Christmas is a time for families across the world to come together and, by nature, such gatherings involve food. While Americans may reach for a slice of Christmas ham, Mexicans will be unwrapping tamales, and Germans will be munching on stollen. Check out what people are eating for Christmas in other countries.
Tamales have been a feast food since Pre-Colombian times. The corn masa and meat bundles are wrapped in dried corn husks and steamed during the Christmas season throughout Mexico and the Southwestern United States. These time-consuming dishes are made in huge batches, traditionally by groups of women, at a tamalada or tamale-making gathering. Rhett Rushing, folklorist at San Antonio's Institute of Texan Cultures, told NPR that, "By the time the day was over and the tamales were made, the family would be caught up, the arguments resolved, differences aired...It wasn't just about the masa and the meat. It was the love and the tears."
Vitel Tone (Argentina)
Italian immigrants brought vitello tonnato to Argentina in the late 19th century and the dish was a hit. Veal slices are served with a tuna sauce, topped with capers and hard-boiled eggs. Served cold, vitel tone is a perfect summery and light accompaniment for Argentina's brutally hot Christmas.
Doro Wat on Injera (Ethiopia)
Probably the most famous African dish, doro wat is traditionally served during the Ethiopian holiday season for feasts. The super spicy, mouth-tingling chicken stew is made with minimal fat, by cooking chicken chunks with a base of onions and berbere (a very spicy chili blend), with honey wine, and adding hard-boiled eggs at the end of the cooking process. Doro wat is served on top of Ethiopia's unique sourdough sponge known as injera.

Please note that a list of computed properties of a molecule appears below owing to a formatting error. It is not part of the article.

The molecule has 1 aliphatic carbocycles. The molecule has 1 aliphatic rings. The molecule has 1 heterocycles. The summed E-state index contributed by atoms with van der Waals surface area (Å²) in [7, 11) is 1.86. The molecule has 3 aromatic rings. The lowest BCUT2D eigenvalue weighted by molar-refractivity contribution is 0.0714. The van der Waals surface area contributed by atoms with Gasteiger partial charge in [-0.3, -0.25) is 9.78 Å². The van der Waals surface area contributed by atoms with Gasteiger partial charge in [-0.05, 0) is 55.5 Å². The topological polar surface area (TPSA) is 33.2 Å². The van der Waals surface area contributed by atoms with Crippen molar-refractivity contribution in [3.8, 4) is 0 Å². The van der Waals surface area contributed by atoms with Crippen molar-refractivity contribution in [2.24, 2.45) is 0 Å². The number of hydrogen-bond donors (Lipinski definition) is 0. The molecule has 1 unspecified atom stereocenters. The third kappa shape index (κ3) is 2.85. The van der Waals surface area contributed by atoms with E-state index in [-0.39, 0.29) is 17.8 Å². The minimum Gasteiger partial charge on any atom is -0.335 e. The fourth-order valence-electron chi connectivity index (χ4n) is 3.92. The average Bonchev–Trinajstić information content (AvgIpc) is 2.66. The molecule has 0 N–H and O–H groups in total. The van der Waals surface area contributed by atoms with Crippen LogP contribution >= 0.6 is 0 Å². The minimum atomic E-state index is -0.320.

Stollen is a bread-like fruitcake, made by adding chopped nuts, dried fruits, and candied citrus zest to a flour and water dough. Stollen has been a Christmas favorite since the Middle Ages. Each year, the city of Dresden in Germany bakes a gigantic stollen which is paraded around the city on a horse-drawn carriage. A master baker then cuts the stollen with a 1.6-meter long knife that weighs 12 pounds.
Imbuljuta tal-Qastan (Malta)
The name may be long and unfamiliar but this traditional Maltese drink of cocoa and chestnuts would tempt anyone. Served at midnight after Christmas Mass, imbuljuta tal-qastan is made by boiling chestnuts with chocolate, citrus rind, and ground cloves. It is warm and spicy, soothing and creamy, perfect for a winter pick-me-up.
Feast of Seven Fishes (Italy)
In true Italian fashion, the Feast of Seven Fishes is the Italians' version of fasting. Traditionally, on Christmas Eve (known as La Vigilia, in Italy), no meat should be served while waiting for the birth of Christ. Italians have interpreted this partial fast into a luxurious seafood feast, where course after course of delicacies from the sea arrive at the table. There are many theories why seven dishes are served: some say that the seven dishes represent the seven days in the completion of Genesis or the seven Sacraments of the Roman Catholic church. Some families serve 11 or 13 dishes, in reference to the number of apostles.
Buche de Noel (France)
For many centuries, Europeans brought the largest log available to burn in their huge hearth for Christmas, to ward off evil and show prosperity. As fireplaces grew smaller, the practice of bringing in a Yule Log disappeared but a clever French pastry chef hit upon the idea of honoring the practice in dessert form. The Buche de Noel is usually a white cake rolled with chocolate buttercream filling and a chocolate buttercream frosting, to resemble a Yule log. The Buche de Noel is often served with meringue mushrooms or berries to resemble holly.